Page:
Palestinian youth orchestra disbanded
Palestinian authorities has disbanded a youth orchestra and barred its Arab conductor, Wafa Younes, from a West Bank refugee camp after it played for a group of Holocaust survivors in Israel as part of the annual Good Deeds Day organised by Israeli billionaire Shari Arison.
According to various sources neither the orchestra nor the audience initially knew where the other was from and the performers had no idea the audience were survivors of the Nazi genocide — or even what the Holocaust was.
When parents and leaders back in West Bank’s Jenin refugee camp realised where the group had been, they shut down the program, saying Younes had dragged the children into a political issue.
Accused of exploiting the children
The youths according to Jerusalem Post said their conductor, Wafa Younis, tried to explain to them who the elderly people at the event were, but chaos on the bus prevented them from listening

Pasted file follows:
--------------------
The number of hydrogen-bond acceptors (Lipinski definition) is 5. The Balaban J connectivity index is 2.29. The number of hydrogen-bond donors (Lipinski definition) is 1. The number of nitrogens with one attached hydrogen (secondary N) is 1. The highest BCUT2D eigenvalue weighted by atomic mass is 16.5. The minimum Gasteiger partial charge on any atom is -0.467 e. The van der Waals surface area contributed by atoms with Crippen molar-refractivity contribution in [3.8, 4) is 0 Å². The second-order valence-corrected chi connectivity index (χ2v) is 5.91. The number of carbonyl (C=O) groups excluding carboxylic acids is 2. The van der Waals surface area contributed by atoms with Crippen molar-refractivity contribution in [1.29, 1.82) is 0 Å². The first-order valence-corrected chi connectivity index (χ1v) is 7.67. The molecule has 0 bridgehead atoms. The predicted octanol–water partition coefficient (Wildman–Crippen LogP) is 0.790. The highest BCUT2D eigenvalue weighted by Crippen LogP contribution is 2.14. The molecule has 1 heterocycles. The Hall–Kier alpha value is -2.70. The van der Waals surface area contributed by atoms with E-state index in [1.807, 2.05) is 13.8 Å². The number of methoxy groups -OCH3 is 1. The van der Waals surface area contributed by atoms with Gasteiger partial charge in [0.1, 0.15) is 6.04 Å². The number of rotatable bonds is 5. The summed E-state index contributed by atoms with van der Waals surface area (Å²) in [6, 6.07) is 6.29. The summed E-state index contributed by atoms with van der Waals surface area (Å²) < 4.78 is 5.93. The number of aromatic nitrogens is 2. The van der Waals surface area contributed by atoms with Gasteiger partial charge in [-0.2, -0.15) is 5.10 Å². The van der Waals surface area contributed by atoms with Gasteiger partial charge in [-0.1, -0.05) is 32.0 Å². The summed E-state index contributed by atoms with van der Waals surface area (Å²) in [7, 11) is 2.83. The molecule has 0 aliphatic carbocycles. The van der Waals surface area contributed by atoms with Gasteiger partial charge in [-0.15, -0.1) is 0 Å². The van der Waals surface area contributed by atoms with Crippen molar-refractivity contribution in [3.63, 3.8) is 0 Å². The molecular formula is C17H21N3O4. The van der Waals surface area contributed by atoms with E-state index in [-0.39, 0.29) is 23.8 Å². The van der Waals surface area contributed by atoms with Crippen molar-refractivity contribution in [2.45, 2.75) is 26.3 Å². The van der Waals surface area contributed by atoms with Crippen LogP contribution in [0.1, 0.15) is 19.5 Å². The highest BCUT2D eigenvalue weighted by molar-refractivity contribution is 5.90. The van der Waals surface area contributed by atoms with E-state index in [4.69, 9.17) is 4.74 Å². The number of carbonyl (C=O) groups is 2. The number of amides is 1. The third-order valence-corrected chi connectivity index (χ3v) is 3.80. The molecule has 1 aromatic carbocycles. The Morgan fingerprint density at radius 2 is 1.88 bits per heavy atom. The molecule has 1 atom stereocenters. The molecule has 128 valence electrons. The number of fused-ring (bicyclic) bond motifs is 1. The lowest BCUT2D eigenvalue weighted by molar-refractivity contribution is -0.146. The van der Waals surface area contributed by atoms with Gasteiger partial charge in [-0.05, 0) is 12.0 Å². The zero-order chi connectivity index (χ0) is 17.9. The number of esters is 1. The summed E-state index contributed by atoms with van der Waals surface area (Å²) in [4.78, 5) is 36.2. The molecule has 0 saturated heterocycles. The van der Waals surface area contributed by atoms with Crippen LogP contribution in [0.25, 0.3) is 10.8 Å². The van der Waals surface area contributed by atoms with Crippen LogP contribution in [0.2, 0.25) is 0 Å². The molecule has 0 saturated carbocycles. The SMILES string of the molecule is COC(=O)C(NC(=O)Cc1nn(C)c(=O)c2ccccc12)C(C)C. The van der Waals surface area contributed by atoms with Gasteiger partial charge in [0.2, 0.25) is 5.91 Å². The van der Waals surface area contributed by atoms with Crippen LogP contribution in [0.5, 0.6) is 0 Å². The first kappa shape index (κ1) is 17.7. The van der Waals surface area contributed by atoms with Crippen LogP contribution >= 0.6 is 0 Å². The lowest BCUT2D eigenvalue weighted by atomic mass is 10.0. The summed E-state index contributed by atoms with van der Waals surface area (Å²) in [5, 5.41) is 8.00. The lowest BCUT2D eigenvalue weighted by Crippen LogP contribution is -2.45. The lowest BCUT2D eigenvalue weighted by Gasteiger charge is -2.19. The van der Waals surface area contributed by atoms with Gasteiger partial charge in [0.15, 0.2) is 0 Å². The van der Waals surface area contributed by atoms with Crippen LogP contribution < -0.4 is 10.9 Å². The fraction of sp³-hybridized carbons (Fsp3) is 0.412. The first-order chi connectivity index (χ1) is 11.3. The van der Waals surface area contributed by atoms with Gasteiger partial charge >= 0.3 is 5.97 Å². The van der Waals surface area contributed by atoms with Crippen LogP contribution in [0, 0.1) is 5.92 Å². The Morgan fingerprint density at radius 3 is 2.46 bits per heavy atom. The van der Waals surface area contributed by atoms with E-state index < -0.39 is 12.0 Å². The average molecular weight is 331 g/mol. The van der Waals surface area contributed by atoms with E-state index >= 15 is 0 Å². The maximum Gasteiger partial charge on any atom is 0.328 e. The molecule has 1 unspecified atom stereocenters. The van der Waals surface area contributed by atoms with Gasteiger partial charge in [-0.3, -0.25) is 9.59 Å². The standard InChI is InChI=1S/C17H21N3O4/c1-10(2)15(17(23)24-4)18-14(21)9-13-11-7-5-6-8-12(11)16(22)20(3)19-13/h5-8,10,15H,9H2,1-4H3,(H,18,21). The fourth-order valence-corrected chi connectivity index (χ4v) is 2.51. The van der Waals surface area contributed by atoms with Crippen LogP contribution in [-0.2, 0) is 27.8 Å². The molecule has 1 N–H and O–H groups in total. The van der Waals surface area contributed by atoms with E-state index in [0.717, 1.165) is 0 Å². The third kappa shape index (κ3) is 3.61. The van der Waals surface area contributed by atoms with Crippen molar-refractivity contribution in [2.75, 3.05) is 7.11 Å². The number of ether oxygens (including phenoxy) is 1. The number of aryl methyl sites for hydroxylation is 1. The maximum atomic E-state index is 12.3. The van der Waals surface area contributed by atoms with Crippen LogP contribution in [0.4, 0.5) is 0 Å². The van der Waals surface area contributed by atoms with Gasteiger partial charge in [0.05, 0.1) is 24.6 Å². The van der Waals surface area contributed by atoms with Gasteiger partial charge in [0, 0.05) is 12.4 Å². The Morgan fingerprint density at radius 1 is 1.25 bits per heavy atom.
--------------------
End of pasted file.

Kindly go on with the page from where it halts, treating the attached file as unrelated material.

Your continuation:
Younes, who had been training the modest orchestra for about three years, was quoted to say that camp officials wished to take over the funds of the ensemble and regretted that officials destroyed the group.
Campaign for cultural boycott
Freemuse has at several conferences facilitated discussions on the pro and cons of cultural boycotts.
The Jerusalem Post – 29 March 2009:
‘PA dismantles W. Bank youth orchestra’
ABC News – 29 March 2009:
‘Palestinian Orchestra Shut After Holocaust Concert’
Pacbi – 30 March 2009:
‘The Palestinian Campaign for the Academic and Cultural Boycott’
|Related reading on freemuse.org|
|Pre-election tension in Zimbabwe
Artists and cultural workers in Zimbabwe fear that they may find themselves in trouble if their performance or artwork suggests criticism of the government.
Speaking to BBC World Service’s Arts In Action programme, journalist Thomas Deve spoke of the role the country’s music is playing in the weeks leading up to Zimbabwe’s presidential election.
“We are in a situation where music is used for political opposition and certain messages are left to various audiences to interpret the music,” he said.
“There is self-censorship among the DJs where they feel that if they promote a certain type of music officially they will be told that this is not the line to promote at the moment.”
Story and interview from BBC
Article on the situation of protest music in pre-election Zimbabwe